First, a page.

Frederick L. Klein

VaEra: Delusions of Power

The First Plague: Water Is Changed into Blood, James Tissot (Image courtesy of Wikipedia,

There is another story that could have been told in this week’s parashah. Moses could have gone to Pharaoh and argued on behalf of the Jewish people, and Pharaoh — recognizing their inherit dignity — could have let them go altogether. Alternatively, Pharaoh could have least allowed the people a three-day respite to worship God in the desert, what was originally requested. This magnanimous gesture would have affirmed that the people were more than mindless beasts of the field. Pharaoh could have admitted that, like every people in the ancient world, that the Hebrews were a nation with their own god.

Instead, Pharaoh denied the very existence of this god, and refused even to let them worship three days in the desert. Their request for a festival of worship was simply read as an act of laziness, and therefore the people were punished with even more work. What was the root of Pharaoh’s refusal? Megalomania. Any granting of their request would be seen as a relinquishment of his own power.

“My Nile is my own;  I made it for myself.” (Ezek. 29:3) In our haftarah, the Prophet Ezekiel imagines Pharaoh’s delusion than in fact he is a god.  The Nile, the very foundation of life for the people of Egypt, is the product of his hands.  If Pharaoh is a god, then the request of the Hebrews to worship their own god could be interpreted as an act of defiance, of insufficient loyalty.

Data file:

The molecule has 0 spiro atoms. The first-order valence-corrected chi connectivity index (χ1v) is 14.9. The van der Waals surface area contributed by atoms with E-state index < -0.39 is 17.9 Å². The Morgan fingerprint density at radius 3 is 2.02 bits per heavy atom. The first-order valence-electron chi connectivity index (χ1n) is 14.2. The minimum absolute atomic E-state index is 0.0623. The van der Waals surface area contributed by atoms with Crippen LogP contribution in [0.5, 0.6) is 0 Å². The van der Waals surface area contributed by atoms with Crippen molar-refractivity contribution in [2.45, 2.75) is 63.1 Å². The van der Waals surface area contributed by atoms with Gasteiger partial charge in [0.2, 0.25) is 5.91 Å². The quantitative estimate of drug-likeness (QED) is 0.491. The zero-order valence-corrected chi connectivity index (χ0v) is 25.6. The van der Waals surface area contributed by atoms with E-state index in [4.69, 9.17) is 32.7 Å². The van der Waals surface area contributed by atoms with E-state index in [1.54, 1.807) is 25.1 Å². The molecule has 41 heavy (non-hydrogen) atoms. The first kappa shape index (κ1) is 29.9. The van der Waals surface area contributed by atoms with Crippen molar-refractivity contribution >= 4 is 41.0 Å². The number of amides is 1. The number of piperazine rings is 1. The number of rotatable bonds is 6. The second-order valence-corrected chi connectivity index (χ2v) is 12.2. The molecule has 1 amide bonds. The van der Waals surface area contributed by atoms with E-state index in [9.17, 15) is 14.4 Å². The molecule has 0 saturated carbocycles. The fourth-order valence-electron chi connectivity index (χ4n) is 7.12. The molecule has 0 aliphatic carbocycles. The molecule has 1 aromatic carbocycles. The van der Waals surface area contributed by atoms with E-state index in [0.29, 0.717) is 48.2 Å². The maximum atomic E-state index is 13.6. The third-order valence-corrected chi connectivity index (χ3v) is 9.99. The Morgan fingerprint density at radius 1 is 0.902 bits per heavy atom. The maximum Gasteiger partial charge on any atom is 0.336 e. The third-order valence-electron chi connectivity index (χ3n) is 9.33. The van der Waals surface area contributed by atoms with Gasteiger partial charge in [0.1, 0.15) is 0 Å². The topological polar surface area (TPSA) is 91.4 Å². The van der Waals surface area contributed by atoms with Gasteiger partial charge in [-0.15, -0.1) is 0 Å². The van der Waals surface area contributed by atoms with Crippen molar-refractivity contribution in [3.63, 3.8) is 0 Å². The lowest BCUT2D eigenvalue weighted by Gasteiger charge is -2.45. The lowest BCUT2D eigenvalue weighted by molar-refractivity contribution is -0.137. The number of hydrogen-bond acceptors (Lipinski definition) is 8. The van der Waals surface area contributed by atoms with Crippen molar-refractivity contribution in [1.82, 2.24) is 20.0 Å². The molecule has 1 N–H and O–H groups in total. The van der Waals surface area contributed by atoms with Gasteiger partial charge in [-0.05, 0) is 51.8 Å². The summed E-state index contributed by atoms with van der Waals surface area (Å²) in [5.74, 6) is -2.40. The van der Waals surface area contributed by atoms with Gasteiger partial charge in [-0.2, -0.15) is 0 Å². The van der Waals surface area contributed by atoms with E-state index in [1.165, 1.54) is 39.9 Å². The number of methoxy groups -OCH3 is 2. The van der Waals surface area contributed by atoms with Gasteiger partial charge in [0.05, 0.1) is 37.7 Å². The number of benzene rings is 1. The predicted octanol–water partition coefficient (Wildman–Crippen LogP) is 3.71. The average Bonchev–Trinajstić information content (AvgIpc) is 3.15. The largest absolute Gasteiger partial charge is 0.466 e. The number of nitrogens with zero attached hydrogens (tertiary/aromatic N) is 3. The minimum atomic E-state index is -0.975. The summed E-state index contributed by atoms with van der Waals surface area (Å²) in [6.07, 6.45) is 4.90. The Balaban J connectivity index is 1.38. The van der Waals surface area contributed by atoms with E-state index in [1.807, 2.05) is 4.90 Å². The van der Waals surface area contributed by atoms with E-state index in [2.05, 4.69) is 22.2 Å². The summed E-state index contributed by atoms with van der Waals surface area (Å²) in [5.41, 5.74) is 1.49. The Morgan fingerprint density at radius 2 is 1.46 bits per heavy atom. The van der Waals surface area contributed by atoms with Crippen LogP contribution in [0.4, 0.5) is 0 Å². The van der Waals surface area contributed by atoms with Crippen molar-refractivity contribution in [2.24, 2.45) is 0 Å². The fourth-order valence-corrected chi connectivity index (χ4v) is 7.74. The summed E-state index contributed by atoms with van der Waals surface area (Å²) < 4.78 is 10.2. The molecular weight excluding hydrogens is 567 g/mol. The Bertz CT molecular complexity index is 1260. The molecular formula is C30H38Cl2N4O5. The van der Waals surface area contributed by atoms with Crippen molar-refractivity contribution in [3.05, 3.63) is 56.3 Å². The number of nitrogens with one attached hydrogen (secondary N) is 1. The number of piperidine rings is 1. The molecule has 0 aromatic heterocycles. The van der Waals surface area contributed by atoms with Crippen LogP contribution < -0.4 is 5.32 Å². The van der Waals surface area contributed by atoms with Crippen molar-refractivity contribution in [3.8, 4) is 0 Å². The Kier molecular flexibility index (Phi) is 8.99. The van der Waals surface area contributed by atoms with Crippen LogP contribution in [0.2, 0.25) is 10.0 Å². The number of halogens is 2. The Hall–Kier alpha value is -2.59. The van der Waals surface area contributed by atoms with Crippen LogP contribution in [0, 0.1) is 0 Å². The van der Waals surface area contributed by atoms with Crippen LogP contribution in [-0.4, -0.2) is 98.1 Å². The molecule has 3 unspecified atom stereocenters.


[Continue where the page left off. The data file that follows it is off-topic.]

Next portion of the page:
One might ask, how does a human of flesh and blood come to such a paradoxical belief? The confusion occurs when individuals entrusted with almost unlimited power come to equate their power not with the role itself, but their personhood.  In plain language, their power ‘goes to their heads’.  It is for this reason the Jewish kings are commanded to write and carry with them the Torah, to remind them of their covenantal obligations to God and to the people.  They do not above the law but are obligated by the law.  In this sense, the design of the Jewish king is a direct response to the tyranny of Pharaoh.

In the first blow to Pharaoh’s claim to unlimited power, Moses confronts him on the banks of the Nile River.  In one reading, Pharaoh is walking publicly on the banks of the Nile to either examine its’ strength or admire its beauty. Just like a god would take pleasure in his creation, so might a Pharaoh survey the powerful Nile. Read this way, a public confrontation in which Moses transforms the mighty Nile into blood, the source of life into death, is an act of public humiliation before all the people[1]